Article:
North Korea Cyber Scape Goat of the World

North Korean Cyber War

Never before have so many misrepresented so much about so little…

In all my years in the security industry I do not believe I have read more misinformation than the nonsense surrounding the recent DDoS attacks. Apparently North Korea is waging Cyber Warfare, or if not an actual all out cyberwar they are behind a targeted “cyber attack”.

Let’s look at what we know…

  • Multiple US and South Korean websites fell victim to sustained distributed denial of service attacks (happens all the time)
  • The DDoS attack used tens of thousands of compromised hosts (I have seen bigger)
  • The compromised hosts appear to have been infected using well known and easily shielded against malware (What else is new?)
  • The organizations that were impacted and had taken proper measures to defend against a DDoS were not materially impacted (At least someone was thinking ahead)

This is just business as usual on the Internet – nothing to see here folks – these DDoS attacks could have been just as easily launched by an awkward prepubescent child with about 2 years of computer experience as they could have come from a coordinated, state-sponsored, North Korean attempt to test our defenses.

Just so we are clear this is no more Cyber Warfare than me running to the Mexican border and throwing 10,000 apple pies at the Mexican Federales is a coordinated US invasion of Mexico. Continue reading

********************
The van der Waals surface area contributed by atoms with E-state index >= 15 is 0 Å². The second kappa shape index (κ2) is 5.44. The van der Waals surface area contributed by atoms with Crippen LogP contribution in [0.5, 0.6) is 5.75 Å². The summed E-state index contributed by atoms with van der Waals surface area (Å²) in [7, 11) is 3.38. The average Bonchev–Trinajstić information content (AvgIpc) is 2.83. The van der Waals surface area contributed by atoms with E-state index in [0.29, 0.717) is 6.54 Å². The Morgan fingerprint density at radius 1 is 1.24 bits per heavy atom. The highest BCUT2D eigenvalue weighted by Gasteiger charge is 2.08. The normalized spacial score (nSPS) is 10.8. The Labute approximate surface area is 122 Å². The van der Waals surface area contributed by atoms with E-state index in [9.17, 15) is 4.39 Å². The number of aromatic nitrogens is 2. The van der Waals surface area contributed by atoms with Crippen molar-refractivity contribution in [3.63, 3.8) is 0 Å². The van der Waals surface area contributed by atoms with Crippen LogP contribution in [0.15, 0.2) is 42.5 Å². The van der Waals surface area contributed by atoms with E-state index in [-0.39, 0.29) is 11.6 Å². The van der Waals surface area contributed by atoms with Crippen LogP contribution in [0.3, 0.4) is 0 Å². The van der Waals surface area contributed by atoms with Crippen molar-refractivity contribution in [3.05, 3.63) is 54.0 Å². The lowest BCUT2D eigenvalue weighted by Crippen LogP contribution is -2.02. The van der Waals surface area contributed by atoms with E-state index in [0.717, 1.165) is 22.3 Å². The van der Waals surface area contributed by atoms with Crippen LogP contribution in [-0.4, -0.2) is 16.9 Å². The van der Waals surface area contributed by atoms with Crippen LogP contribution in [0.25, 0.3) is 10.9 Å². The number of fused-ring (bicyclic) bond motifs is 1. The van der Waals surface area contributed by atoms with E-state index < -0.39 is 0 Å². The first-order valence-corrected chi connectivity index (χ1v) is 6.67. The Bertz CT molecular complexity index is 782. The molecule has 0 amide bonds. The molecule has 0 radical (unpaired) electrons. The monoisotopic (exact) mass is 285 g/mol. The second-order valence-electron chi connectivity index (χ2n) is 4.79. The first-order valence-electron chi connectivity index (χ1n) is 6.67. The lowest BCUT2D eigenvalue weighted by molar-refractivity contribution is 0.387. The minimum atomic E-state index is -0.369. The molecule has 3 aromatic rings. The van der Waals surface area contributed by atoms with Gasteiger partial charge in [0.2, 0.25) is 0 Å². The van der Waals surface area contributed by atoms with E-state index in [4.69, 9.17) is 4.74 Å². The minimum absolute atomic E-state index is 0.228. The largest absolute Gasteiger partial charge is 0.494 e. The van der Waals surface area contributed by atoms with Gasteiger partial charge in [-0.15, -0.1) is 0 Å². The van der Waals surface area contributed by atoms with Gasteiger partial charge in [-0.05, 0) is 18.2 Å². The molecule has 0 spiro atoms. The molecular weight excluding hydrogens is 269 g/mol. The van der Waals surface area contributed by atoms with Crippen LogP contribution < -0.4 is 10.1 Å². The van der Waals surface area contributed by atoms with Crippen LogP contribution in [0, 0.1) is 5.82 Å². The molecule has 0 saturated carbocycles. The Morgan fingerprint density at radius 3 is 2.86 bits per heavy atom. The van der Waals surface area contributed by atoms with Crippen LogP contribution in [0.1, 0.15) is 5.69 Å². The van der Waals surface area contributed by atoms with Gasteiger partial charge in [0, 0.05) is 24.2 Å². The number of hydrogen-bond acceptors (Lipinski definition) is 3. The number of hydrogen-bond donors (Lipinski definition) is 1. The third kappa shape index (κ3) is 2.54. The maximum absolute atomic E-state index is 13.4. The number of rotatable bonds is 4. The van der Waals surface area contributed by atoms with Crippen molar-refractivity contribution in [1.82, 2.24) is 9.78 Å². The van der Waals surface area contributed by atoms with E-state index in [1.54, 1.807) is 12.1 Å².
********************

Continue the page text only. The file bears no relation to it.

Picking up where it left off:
Fear and Loathing in Davos


Few things can evoke more uncertainty and doubt than fear (here)…

The threat of cybercrime is rising sharply, experts have warned at the World Economic Forum in Davos.

Online theft costs $1 trillion a year, the number of attacks is rising sharply and too many people do not know how to protect themselves, they said.

On-line theft costs $1 trillion US dollars a year?  We have certainly come a long way since the Dark Avenger first crafted his polymorphic virus in the late 80’s but a $1 trillion a year? Seriously? Where the hell did the figure come from? To give you some perspective of size the total US GDP is about 14 trillion and that includes EVERYTHING.

But it gets worse…

“2008 was the year when cyber warfare began.. it showed that you can bring down a country within minutes,” one panelist said.

Cyber warfare began in 2008 – between which countries? It showed you can bring down a country within minutes? Seriously, bring down a country, really, are you kidding? Is this some kind of sick world economic forum humor or just sheer ignorance?

So people are unable to browse to youtube or update facebook, or download Goth porn, or make their way over to my blog and up my readership – these things are all terrible, no question, but bring down a country? I can hear the threats now “Either your country surrenders or we will DoS you back to 1995”, just doesn’t have the same kick as “bomb you back to the stone age” does it.

There is no question that we have a problem, the increased reliance on technology, the ubiquitous nature of broadband connectivity and more digital commerce all create an environment that will breed crime. I believe that awareness is important, people should understand the dynamics and risks inherent in this new digital environment, but FUD doesn’t work, it drives up hysteria and then it crashes into ambivalence, FUD is the drug of the security industry and apparently many are addicted.

US Military Seeks to Cyber Bomb Digital Combatants